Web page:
The Friendly Web Guys

The Jimmyweb Blog

Adding Custom Post Types to the navigation menu in WordPress (3.1)

30th
March

2011

Posted by - under News 7 Comments

Custom Post Types in WordPress are awesome! However, making them appear in your main navigation menu is difficult (and until now, some might have said impossible without hacking the WordPress core files). So after days of stumbling, reverse engineering and swearing, I present a solution which works nicely and involves just adding a filter to your theme functions file.

The following function will automatically grab all your custom post types (which are set to hierarchical= true) and add them to the main nav. You should ensure your custom post type has has_archive set to true also, as the archive page will be the main nav item, with all items in the custom post type appearing as children of this main item.

The way this function is written, it writes a Home link, it then loops through the custom post types adding the archive page as the main item and the items as children pages of the archive page. Then it loops through and writes the normal page menu, so your menu will end up looking something like this:

HOME | POST TYPE 1 | POST TYPE 2 | PAGE 1 | PAGE 2 | PAGE 3

This is by no means a complete solution, but hopefully it’s a starting point and will save someone the days of work it took me to come up with it.

Add the following code to your function.php file in your theme folder:

function custom_page_menu($menu, $args) {

 // get supplied args
 $list_args = $args;

 // Overide some menu settings
 $list_args['echo'] = false;
 $list_args['title_li'] = '';
 $list_args['show_home'] = false;
 $list_args['exclude'] = 4; // excluding the homepage as I am manually adding it to the start below

 // get the current page object as we will need to refer to it when setting current items below
 global $wp_query;
 $current_page = $wp_query->get_queried_object();  

 // Show Home item at the start of the menu
 $menu .= '<li ' . $class . '><a href="' . home_url( '/' ) . '" title="' . esc_attr(__('Home')) . '">' . $args['link_before'] . __('Home') . $args['link_after'] . '</a></li>';

 // Loop through the custom post types and add them to the menu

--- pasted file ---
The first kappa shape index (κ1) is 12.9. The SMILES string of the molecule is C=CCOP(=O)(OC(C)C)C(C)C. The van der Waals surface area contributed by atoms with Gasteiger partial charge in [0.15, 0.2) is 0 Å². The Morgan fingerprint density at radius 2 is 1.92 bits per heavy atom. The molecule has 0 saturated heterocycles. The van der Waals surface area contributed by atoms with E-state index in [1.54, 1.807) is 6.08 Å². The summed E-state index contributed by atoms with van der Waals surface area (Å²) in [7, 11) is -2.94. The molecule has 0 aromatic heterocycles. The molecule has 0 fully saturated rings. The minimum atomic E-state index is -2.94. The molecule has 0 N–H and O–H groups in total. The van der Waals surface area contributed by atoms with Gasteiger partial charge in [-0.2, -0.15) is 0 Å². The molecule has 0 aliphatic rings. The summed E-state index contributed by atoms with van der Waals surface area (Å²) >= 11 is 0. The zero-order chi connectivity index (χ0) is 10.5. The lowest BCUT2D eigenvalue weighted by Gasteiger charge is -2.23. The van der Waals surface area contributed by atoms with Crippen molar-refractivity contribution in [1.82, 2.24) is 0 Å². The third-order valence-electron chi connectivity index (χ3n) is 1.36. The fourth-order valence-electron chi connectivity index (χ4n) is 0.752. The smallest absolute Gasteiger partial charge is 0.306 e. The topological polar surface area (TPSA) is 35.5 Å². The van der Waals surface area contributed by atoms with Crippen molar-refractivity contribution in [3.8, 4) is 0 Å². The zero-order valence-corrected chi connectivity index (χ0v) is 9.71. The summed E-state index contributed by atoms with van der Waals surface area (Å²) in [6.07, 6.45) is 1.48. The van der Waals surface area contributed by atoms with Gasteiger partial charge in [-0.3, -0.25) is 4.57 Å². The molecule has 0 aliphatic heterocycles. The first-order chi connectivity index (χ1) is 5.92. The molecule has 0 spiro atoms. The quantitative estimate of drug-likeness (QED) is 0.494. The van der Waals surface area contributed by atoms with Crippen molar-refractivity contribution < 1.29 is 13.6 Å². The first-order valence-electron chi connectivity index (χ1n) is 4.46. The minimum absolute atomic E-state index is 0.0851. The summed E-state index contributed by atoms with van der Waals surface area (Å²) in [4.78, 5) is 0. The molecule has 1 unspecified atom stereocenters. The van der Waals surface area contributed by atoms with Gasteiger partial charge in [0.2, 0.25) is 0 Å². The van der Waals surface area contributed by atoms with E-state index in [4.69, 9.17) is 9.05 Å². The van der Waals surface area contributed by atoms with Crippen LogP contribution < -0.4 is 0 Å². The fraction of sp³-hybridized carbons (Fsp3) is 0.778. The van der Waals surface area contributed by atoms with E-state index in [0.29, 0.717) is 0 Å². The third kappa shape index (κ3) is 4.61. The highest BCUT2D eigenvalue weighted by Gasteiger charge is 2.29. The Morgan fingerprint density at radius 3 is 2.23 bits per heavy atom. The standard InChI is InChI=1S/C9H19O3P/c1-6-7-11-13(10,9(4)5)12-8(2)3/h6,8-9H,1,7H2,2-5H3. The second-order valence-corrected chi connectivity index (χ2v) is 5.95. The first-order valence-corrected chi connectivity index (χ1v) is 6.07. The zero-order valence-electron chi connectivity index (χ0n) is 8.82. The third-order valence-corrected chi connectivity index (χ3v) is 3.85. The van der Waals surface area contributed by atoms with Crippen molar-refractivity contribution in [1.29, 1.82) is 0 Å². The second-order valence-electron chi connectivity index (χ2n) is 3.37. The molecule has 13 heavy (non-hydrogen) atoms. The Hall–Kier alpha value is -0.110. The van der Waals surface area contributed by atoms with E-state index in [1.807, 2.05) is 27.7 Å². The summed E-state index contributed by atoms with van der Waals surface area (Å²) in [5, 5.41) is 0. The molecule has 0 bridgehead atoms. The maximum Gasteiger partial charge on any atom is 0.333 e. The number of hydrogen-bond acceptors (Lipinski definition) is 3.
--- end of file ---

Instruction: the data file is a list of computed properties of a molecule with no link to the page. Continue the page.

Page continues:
foreach(get_post_types(array(
 'public'   => true,
 '_builtin' => false,
 'hierarchical' => true
 )) as $pt) {

 $obj_pt = get_post_type_object($pt);
 $list_args['post_type'] = $pt;
 $menu .= '<li><a href="/' . $obj_pt->rewrite['slug'] . '/">' . $obj_pt->labels->name . '</a><ul>';

 // little bit of hacking here to force wp_list_pages to add current classes to
 // active pages in the generated navs. It's messy, but it means not hacing to
 // hack the WordPress core files
 $original_is_posts_page = $wp_query->is_posts_page;
 $wp_query->is_posts_page = true;
 $menu .= wp_list_pages($list_args);
 $wp_query->is_posts_page = $original_is_posts_page;

 $menu .= '</ul></li>';
 }

 // Now add the normal page collection which belongs in the nav
 $list_args['post_type'] = 'page';
 $menu .= wp_list_pages($list_args) ;

 // glue the menu together and send back
 if ( $menu )
 $menu = '<ul>' . $menu . '</ul>';

 $menu = '<div>' . $menu . "</div>\n";

 return $menu;
}
add_filter( 'wp_page_menu', 'custom_page_menu' ,10,2 );

ASP.NET is almost certainly the wrong technology for your website project

18th
September

2010

Posted by - under Developer, News 21 Comments

Often, when we are pitching for new website projects, one of the requirements specified by the client is that we build the site using Microsoft’s .NET (“Dot Net”) technology.

This request is a usually the result of the company I.T manager/CIO/ Systems Administrator/Consultant recommending a solution to stakeholders which they are familiar with.

In many cases, it is bad advice and should be ignored!

For simplicity’s sake, throughout the rest of this article I shall refer to your I.T Manager/CIO/Systems Administrator/Consultant as your “I.T Expert”.

.NET in a nutshell

In early 2002, Microsoft released their next generation of web application technology – the .NET framework. This superseded the old ASP (Active Server Page) technology which until then, had been Microsoft’s key technology for building dynamic, database driven websites and web applications.

.NET was not just an updated version of ASP – it was a completely rewritten, far more powerful and complex development framework which embraced the Object-Oriented approach to programming and introduced a new paradigm for building web applications using Microsoft technologies.

Since the initial launch of .NET, the framework has been improved, features added and more sophisticated tools for building and maintaining websites with .NET have been made available. The most notable of these being Microsoft Visual Studio, a complete IDE (Integrated Development Environment) for building websites with .NET

Your I.T Expert only knows Microsoft Technology

Before I begin, I want to make it clear that I am not implying that your IT Expert is incompetent. I will even go so far as to say that your IT Expert is possibly the best in their field and knows their technology inside out. (I also want to make it clear that this is not an anti-Microsoft rant, we use and love Microsoft products on a daily basis!)

The issue here is that most corporate I.T Experts administer predominantly Microsoft-based systems and technology: Windows Servers, Windows XP/Windows 7 Workstations, Microsoft Outlook, Microsoft Office (Work, Excel and Powerpoint), Microsoft Access Databases etc

They are often Microsoft-certified, are comfortable and familiar with the Microsoft technology, have a Microsoft rep who visits them regularly, they go to Microsoft launches, and generally live and breathe Microsoft on a day to day basis.

Thus, when called upon to provide their expert advice on a proposed website project, their immediate response is “built it in .NET”.

The problem here is that even thought your I.T Expert is very skilled in looking after corporate I.T environments, they most likely know very little about building and maintaining websites and web applications. It is just not a skill that is generally required by your I.T Expert.